At Tech Central Station, Hans Labohm reports on a study conducted by Workforall ( an independent European think tank, based in Belgium ), that follows wealth-growth and government size in Belgium and Ireland between 1984 and 2002. The comparison provides dramatic evidence in support of "Reaganomics". In 1985, Ireland cut public spending by 20%, while Belgian government spending stayed the same. As a result, Ireland enjoyed an average of 5.6% annual growth from 1985 to 2002! This growth rate is 3 times the rate in Belgium over the same time period. Real growth in Ireland ( GNP per capita ) was 4 times that in Belgium. Of course, unemployment in Ireland fell dramatically. The investigators speculate that a 1% reduction in government spending will lead to an additional annual growth of 0.6%. Is anyone else in Europe paying attention?

American Colleges Shifting Left

As reported in Newsmax today, a conservative group ( The Randolph Foundation ), has found that seventy-two percent of university professors in the United States are self-identified liberals, while only fifteen percent are self-identified conservatives. The study involved 1643 full-time faculty at 183 four year schools. To conservatives this is certainly not surprising. What is shocking though, is revealed at the end of the Newsmax piece. Apparently the last major college faculty survey took place in 1984. That study was conducted by the Carnegie Foundation for the Advancement of Teaching. The finding at that time was that only 39% identified themselves as liberals! Now, to be fair, we do not know whether comparable methods were used in each study, so we have to be careful not to over-interpret the data. However, a bounce from 39% to 72% is potentially a very disturbing sign. Remember, these are the teachers that will influence the leaders of tomorrow. God, save this good country!!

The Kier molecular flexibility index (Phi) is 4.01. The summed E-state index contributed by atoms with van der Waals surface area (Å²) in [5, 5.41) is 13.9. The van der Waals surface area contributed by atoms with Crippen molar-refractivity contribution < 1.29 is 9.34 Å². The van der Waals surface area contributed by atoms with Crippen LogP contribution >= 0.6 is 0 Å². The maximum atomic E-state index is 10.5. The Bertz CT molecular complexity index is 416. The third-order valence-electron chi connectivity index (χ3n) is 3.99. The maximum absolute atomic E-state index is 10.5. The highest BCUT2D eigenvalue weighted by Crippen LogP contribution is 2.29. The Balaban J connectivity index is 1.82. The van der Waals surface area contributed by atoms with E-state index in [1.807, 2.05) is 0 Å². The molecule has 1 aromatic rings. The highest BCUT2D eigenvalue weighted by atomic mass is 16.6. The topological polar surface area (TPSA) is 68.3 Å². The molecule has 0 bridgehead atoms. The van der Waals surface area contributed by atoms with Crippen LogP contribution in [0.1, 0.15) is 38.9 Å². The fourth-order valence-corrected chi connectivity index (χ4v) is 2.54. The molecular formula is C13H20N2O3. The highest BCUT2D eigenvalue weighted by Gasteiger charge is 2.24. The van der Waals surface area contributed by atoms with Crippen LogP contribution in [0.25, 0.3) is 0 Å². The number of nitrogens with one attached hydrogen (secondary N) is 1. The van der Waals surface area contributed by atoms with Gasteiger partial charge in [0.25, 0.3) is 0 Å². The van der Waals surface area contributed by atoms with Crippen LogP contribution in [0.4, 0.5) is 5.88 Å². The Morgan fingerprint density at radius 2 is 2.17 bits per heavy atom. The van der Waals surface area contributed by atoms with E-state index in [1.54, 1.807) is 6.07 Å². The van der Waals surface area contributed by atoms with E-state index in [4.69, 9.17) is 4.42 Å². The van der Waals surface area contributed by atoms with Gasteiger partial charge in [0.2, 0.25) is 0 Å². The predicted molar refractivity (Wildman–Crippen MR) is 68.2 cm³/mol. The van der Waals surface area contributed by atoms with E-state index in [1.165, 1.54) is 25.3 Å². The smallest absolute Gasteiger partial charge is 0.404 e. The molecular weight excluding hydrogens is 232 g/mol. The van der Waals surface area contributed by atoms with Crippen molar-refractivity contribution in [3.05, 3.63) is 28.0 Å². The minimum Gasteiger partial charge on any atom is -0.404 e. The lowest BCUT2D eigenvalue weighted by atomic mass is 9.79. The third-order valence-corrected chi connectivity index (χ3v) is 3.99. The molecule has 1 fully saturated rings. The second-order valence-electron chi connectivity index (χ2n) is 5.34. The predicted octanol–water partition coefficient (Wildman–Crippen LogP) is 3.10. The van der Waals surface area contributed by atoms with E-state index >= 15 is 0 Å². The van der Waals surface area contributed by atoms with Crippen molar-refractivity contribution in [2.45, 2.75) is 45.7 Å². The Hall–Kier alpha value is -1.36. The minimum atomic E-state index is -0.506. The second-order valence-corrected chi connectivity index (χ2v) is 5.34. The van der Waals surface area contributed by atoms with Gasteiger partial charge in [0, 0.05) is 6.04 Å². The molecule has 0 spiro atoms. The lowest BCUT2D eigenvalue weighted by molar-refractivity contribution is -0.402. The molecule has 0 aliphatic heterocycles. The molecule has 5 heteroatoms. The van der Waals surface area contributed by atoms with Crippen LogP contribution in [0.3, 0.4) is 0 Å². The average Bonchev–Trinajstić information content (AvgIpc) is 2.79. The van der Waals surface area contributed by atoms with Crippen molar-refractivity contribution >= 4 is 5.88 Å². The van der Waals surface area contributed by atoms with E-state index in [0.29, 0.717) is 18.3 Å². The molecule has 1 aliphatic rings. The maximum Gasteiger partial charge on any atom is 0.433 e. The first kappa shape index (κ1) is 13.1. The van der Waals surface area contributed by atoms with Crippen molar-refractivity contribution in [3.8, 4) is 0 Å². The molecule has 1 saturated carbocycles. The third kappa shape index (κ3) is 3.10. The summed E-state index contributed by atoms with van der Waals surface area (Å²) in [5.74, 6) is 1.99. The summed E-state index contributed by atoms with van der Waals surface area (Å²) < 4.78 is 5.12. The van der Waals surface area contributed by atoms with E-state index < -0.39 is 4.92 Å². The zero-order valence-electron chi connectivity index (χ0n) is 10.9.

Monday, March 28, 2005

Furr Responds

To his students that is. Rocco has a letter that Grover Furr distributed to his students in response to this FrontPage column and this post that is much more detailed exposing Furr's pro-Stalin ideology. Since the column published the heat is on and Furr has found himself the subject of the college paper and editorials.

Here's a taste of Grover Furr's writings, Seeking Opposition to the War in Afghanistan, that draws parallels between the 9/11 terrorists and the US led war in against the Taliban:
In this criminal war, the US is already killing civilians. Remember the term "collateral damage"? Now the US killers don't know what to call the civilian casualties. Yes, US killers; if the suicide terrorists of 9/11 were killers, then the US government are killers too. Civilian deaths are the inevitable result of any bombing campaign against populated areas.

What we are seeing in Afghanistan is typical imperialist slaughter of people in a non-industrialized country for profit. It's murder on a grand scale, as only the largest and most technologically sophisticated military in the world --the US military--can do it. And it has just begun.

This story is growing and I recommend that you go check out AntiProtester Journal often to keep up with the latest. As you learn about this 'professor', remember that he is brought to you by tax-payer dollars. Yes, he takes his paycheck from the same government that he despises.

Now go read that letter.

Sunday, March 27, 2005